by Dr. Eva Indruchova, LL.M. Eur., lawyer & yoga teacher
It was an honour to give a presentation as one of the keynote speakers about Mental Wellbeing in the Legal Profession at the Annual General Meeting of the European Expertise & Expert Institute (EEEI) in Avignon and to lead a Practical Workshop: Yoga relaxation techniques, focused on yogic breathing and followed by a guided relaxation.
For the legal sector, mental health is a rapidly growing issue which has been ignored and stigmatised for many years now. It is therefore encouraging to see the growing serious interest in wellbeing among legal professionals as shown by the EEEI as well as other international organisations, such as the International Bar Association (IBA) which recently published a global study on Mental Wellbeing in the Legal Profession, or the International Association of Lawyers (UIA) which organised a webinar where Bar Leaders dealt with the question: How can we tackle the mental health crisis in the legal profession?
The above mentioned study of the IBA is of a great importance and worth a more detailed analysis as it is the first global study of its kind and the first IBA publication to deal with mental wellbeing as an issue. The study is available in English on the IBA website.
The results of the study show that one in three respondents feels that their work has a negative impact on their wellbeing. The findings indicate that respondents in larger law firms (51-100 employees) experience the most detrimental effects. On average, respondents from civil law jurisdictions had better levels of mental wellbeing than respondents from common law jurisdictions. The study also shows that there is a persisting stigma around mental wellbeing – 41 % of respondents would not discuss mental wellbeing concerns with their employer for fear it may have a negative impact on their career. The key issues contributing to difficulties with mental wellbeing include the stressful nature of the work, intensive work/time demands, poor work-life balance and high levels of pressure. These factors lead to an imbalance between work and personal life and difficulties of ‘switching off’ during holidays, blurring of work-life boundaries.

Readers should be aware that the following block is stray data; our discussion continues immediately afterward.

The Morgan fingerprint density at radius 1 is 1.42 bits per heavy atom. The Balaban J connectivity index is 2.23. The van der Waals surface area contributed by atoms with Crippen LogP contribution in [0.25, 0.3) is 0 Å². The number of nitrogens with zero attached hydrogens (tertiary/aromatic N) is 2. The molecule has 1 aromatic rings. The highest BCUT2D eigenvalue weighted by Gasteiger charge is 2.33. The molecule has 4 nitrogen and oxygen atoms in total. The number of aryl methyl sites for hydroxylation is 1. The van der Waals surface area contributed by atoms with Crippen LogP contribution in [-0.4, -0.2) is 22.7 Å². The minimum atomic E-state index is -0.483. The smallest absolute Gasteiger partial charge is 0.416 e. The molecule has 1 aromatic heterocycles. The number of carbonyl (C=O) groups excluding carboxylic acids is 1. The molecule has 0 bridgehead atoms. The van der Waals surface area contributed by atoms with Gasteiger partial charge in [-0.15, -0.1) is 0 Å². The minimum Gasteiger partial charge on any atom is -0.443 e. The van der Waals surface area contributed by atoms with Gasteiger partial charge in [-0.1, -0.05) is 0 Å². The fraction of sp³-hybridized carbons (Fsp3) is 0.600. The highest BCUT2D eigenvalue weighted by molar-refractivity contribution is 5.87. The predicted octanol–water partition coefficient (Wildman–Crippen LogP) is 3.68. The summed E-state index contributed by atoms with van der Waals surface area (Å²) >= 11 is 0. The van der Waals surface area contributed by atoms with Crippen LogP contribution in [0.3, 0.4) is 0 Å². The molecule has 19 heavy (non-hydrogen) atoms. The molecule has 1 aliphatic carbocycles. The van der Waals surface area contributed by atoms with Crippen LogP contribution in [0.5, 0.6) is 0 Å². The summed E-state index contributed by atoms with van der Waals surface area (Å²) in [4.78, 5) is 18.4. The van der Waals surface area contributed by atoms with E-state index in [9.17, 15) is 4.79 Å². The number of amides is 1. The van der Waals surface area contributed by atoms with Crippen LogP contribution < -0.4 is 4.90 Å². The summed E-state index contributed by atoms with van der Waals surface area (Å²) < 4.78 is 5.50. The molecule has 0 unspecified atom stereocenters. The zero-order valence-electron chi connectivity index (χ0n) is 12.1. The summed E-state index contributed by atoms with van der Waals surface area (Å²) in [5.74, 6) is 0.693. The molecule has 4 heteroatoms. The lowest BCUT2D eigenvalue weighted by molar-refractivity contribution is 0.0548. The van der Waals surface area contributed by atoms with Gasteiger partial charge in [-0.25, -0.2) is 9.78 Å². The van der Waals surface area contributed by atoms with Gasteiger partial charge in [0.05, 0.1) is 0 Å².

It is not a surprise that the negative impacts on the overall health of respondents are alarming – 57% of respondents suffer from fatigue and sleeping problems, followed by anxiety, depression, and even suicidal thoughts (6% of respondents). Individual respondents were asked what more should firms and organisations be doing to tackle the issues identified as affecting mental wellbeing.
The majority of responses relate to an improved workplace culture – improved communication, acknowledging wellbeing, and prioritizing wellbeing. Other desired improvements include opportunities for career counselling (mentoring, coaching), training, enabling sabbaticals, and more support for parenting. As regards possible helpful improvements in the post-covid era, the majority relates to working practices. As a consequence of the recent Covid-19 pandemics, remote and flexible working practices were most commonly identified as the key lessons to learn. The respondents would like to see these measures maintained in the post-covid era. Participants in the study would appreciate their individual needs to be met, to be given more autonomy, flexibility, and the ability to schedule their work independently according to their time preferences. The ability to work from home was also a frequent request. In this context, several participants referred to tackling the issue of ‘presenteeism’ and challenging the assumption that individuals would be more productive in an office environment.
It is clear that there is still a long way to go as regards mental wellbeing in the legal profession. However, there are small steps we can take – let’s keep raising awareness and debunk the persisting stigma surrounding all these issues!